The Economy & Business
6:00 am
Mon December 9, 2013

Hedge Fund-Backed Rental Company Wins Back $184,000 From Huber Heights City Budget

Property values in Montgomery County have declined since the Recession, making purchases like the Huber Homes cheaper for investors.
Credit Lewis Wallace / WYSO

Last month WYSO reported that an Illinois-based hedge fund had purchased about one in eleven homes in the town of Huber Heights. The company made national news by asking Montgomery County to reduce its property taxes by over a million dollars. Now the results are in—and they weren’t as hard on the local budget as expected.

Like any city or town, a lot of Huber Heights’ revenue, especially for the schools, comes from property taxes, which depend on values assessed by Montgomery County. Property owners can contest those values, and that’s what Vinebrook Properties, a rental company backed by the hedge fund Magnetar, attempted this year.

What’s unusual with these reassessments is that the company contested the value of hundreds of homes at once. In January Vinebrook, with Magnetar’s investment money, purchased 1500 homes in Huber Heights (and about 400 more in other places) from the Huber family, long-time landlords in the area.

According to the county auditor’s office, the board of review has considered reassessments on 818 homes since the company made the request in April. Vinebrook withdrew 257 requests after completing its own appraisals, and the auditor’s office found no changes were needed on the majority of the remaining homes. In the final tally, values were assessed down on 239 homes, at a cost this year of $183,736 to the city, much of that coming out of the school budget.

“We’ve already made reductions of around 14 and a half million dollars,” said Sue Sue Gunnell, Huber Heights school superintendent. She was concerned about the reassessments because failed levy attempts and state budget cuts have already put the district in dire straits. “It was just one more piece that was impacting our ability to efficiently provide services to our students.”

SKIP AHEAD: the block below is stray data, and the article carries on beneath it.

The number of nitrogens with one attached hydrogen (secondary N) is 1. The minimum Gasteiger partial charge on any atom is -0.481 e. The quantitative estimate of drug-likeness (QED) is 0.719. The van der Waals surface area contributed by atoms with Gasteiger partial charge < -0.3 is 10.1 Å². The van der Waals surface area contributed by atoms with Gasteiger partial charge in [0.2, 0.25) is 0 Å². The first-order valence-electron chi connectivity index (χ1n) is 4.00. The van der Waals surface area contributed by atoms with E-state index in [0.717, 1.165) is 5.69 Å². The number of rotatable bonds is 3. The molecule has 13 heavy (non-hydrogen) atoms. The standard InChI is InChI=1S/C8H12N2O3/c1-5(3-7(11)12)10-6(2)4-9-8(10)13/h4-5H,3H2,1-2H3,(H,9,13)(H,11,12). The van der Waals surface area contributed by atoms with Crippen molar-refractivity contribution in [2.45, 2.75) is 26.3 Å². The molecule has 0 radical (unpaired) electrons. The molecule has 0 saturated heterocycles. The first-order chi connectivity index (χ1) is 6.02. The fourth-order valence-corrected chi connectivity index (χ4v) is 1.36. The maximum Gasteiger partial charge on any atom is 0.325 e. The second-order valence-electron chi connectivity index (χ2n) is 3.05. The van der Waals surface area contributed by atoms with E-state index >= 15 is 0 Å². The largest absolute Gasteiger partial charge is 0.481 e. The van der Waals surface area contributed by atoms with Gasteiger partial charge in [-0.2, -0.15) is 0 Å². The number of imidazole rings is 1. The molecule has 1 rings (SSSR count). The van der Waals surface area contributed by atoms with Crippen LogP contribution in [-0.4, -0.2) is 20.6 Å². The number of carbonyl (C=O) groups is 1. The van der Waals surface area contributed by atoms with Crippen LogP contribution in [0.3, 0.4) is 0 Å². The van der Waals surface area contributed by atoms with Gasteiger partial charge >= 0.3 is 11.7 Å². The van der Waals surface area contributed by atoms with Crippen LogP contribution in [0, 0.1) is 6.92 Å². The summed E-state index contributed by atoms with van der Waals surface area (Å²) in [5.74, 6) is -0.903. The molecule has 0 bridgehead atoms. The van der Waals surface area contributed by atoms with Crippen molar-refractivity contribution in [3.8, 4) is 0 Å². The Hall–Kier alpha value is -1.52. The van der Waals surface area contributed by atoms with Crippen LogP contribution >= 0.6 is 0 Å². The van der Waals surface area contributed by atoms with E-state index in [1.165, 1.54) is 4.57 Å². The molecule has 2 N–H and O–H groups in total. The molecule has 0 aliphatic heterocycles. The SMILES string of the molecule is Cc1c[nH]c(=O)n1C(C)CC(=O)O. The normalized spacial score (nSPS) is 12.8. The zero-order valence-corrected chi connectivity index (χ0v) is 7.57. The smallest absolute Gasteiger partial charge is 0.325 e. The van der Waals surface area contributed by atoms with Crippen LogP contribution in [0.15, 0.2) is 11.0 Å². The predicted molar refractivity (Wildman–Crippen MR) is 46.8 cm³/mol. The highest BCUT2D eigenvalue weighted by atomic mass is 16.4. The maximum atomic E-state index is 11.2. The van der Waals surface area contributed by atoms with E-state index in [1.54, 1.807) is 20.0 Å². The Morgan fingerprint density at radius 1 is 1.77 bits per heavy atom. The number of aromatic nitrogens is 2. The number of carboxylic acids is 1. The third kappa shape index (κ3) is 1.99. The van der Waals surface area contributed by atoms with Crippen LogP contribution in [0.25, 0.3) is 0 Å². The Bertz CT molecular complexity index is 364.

The final number, Gunnell says, is a relief, a drop in the bucket compared to what it could’ve been.

Dan Bathon, the head of Vinebrook, says tax reassessments are just a part of the business.

“I intend to put that money and much more back into the houses and into the community, he said. “So that as time goes on you’ve got a better home, which hopefully attracts great tenants who have wonderful children that want to go to the schools.”

In theory, the higher values will benefit the schools and the community as a whole in the long run. But as prices rise, Bathon also concedes some people could eventually be priced out of the Huber Homes, currently a decent low-income rental option in the Dayton suburb.

Property values in Montgomery County have declined since the recession, making purchases like the Huber Homes cheaper for investors. At the same time, Magnetar, the investor behind this giant home purchase, is known around the country for its role in packaging mortgage deals that led to the financial meltdown, while also betting against their success in the markets. Now the fund is joining a national trend of investors capitalizing on the booming rental market.